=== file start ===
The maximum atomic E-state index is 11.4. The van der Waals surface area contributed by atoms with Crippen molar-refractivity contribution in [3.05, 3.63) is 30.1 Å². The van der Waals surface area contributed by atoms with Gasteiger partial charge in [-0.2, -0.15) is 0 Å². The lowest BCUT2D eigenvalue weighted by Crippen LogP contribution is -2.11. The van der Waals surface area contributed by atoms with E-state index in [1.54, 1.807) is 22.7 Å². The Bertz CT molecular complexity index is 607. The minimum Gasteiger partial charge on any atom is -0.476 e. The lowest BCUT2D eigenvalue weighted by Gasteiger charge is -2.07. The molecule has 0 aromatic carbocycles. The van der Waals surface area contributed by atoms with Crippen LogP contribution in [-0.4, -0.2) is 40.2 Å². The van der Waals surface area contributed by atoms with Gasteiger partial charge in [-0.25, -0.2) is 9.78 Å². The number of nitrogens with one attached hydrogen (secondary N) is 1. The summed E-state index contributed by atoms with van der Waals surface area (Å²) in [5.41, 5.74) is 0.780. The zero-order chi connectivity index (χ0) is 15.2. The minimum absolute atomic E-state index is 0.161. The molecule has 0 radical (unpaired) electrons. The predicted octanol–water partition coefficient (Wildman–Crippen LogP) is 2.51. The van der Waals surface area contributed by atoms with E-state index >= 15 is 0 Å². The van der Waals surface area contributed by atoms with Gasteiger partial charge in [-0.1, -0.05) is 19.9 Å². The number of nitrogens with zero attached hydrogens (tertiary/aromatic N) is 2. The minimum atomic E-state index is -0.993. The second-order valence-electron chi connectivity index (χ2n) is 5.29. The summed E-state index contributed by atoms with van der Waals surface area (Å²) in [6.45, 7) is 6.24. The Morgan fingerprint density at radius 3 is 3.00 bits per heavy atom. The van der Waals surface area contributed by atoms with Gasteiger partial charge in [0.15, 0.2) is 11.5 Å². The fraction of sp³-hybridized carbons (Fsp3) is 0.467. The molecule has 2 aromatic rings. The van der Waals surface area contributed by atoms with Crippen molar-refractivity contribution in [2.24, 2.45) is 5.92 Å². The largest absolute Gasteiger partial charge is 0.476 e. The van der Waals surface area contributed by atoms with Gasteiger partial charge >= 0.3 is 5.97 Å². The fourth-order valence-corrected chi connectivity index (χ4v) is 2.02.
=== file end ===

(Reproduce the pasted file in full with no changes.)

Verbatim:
The maximum atomic E-state index is 11.4. The van der Waals surface area contributed by atoms with Crippen molar-refractivity contribution in [3.05, 3.63) is 30.1 Å². The van der Waals surface area contributed by atoms with Gasteiger partial charge in [-0.2, -0.15) is 0 Å². The lowest BCUT2D eigenvalue weighted by Crippen LogP contribution is -2.11. The van der Waals surface area contributed by atoms with E-state index in [1.54, 1.807) is 22.7 Å². The Bertz CT molecular complexity index is 607. The minimum Gasteiger partial charge on any atom is -0.476 e. The lowest BCUT2D eigenvalue weighted by Gasteiger charge is -2.07. The molecule has 0 aromatic carbocycles. The van der Waals surface area contributed by atoms with Crippen LogP contribution in [-0.4, -0.2) is 40.2 Å². The van der Waals surface area contributed by atoms with Gasteiger partial charge in [-0.25, -0.2) is 9.78 Å². The number of nitrogens with one attached hydrogen (secondary N) is 1. The summed E-state index contributed by atoms with van der Waals surface area (Å²) in [5.41, 5.74) is 0.780. The zero-order chi connectivity index (χ0) is 15.2. The minimum absolute atomic E-state index is 0.161. The molecule has 0 radical (unpaired) electrons. The predicted octanol–water partition coefficient (Wildman–Crippen LogP) is 2.51. The van der Waals surface area contributed by atoms with E-state index >= 15 is 0 Å². The van der Waals surface area contributed by atoms with Gasteiger partial charge in [-0.1, -0.05) is 19.9 Å². The number of nitrogens with zero attached hydrogens (tertiary/aromatic N) is 2. The minimum atomic E-state index is -0.993. The second-order valence-electron chi connectivity index (χ2n) is 5.29. The summed E-state index contributed by atoms with van der Waals surface area (Å²) in [6.45, 7) is 6.24. The Morgan fingerprint density at radius 3 is 3.00 bits per heavy atom. The van der Waals surface area contributed by atoms with Gasteiger partial charge in [0.15, 0.2) is 11.5 Å². The fraction of sp³-hybridized carbons (Fsp3) is 0.467. The molecule has 2 aromatic rings. The van der Waals surface area contributed by atoms with Crippen molar-refractivity contribution in [2.24, 2.45) is 5.92 Å². The largest absolute Gasteiger partial charge is 0.476 e. The van der Waals surface area contributed by atoms with Gasteiger partial charge >= 0.3 is 5.97 Å². The fourth-order valence-corrected chi connectivity index (χ4v) is 2.02.